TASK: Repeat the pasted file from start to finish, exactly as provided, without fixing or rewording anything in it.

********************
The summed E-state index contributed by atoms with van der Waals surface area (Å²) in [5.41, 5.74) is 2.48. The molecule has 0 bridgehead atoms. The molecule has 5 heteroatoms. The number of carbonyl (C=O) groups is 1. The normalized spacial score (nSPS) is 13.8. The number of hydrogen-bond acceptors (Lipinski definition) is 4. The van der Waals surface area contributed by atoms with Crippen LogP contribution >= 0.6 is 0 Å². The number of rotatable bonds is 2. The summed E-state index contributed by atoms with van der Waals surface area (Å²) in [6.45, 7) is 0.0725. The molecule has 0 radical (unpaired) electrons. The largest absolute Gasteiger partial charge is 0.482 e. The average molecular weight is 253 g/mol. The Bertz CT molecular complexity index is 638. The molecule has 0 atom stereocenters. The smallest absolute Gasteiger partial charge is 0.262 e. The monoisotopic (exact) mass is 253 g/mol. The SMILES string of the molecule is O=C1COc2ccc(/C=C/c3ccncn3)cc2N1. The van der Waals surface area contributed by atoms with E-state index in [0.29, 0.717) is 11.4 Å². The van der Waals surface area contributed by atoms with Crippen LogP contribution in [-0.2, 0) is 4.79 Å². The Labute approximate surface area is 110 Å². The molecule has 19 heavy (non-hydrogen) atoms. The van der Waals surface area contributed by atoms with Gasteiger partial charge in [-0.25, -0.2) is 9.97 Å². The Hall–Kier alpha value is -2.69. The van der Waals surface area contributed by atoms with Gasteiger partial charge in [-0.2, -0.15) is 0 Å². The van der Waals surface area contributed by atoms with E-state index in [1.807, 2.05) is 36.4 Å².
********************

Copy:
The summed E-state index contributed by atoms with van der Waals surface area (Å²) in [5.41, 5.74) is 2.48. The molecule has 0 bridgehead atoms. The molecule has 5 heteroatoms. The number of carbonyl (C=O) groups is 1. The normalized spacial score (nSPS) is 13.8. The number of hydrogen-bond acceptors (Lipinski definition) is 4. The van der Waals surface area contributed by atoms with Crippen LogP contribution >= 0.6 is 0 Å². The number of rotatable bonds is 2. The summed E-state index contributed by atoms with van der Waals surface area (Å²) in [6.45, 7) is 0.0725. The molecule has 0 radical (unpaired) electrons. The largest absolute Gasteiger partial charge is 0.482 e. The average molecular weight is 253 g/mol. The Bertz CT molecular complexity index is 638. The molecule has 0 atom stereocenters. The smallest absolute Gasteiger partial charge is 0.262 e. The monoisotopic (exact) mass is 253 g/mol. The SMILES string of the molecule is O=C1COc2ccc(/C=C/c3ccncn3)cc2N1. The van der Waals surface area contributed by atoms with E-state index in [0.29, 0.717) is 11.4 Å². The van der Waals surface area contributed by atoms with Crippen LogP contribution in [-0.2, 0) is 4.79 Å². The Labute approximate surface area is 110 Å². The molecule has 19 heavy (non-hydrogen) atoms. The van der Waals surface area contributed by atoms with Gasteiger partial charge in [-0.25, -0.2) is 9.97 Å². The Hall–Kier alpha value is -2.69. The van der Waals surface area contributed by atoms with Gasteiger partial charge in [-0.2, -0.15) is 0 Å². The van der Waals surface area contributed by atoms with E-state index in [1.807, 2.05) is 36.4 Å².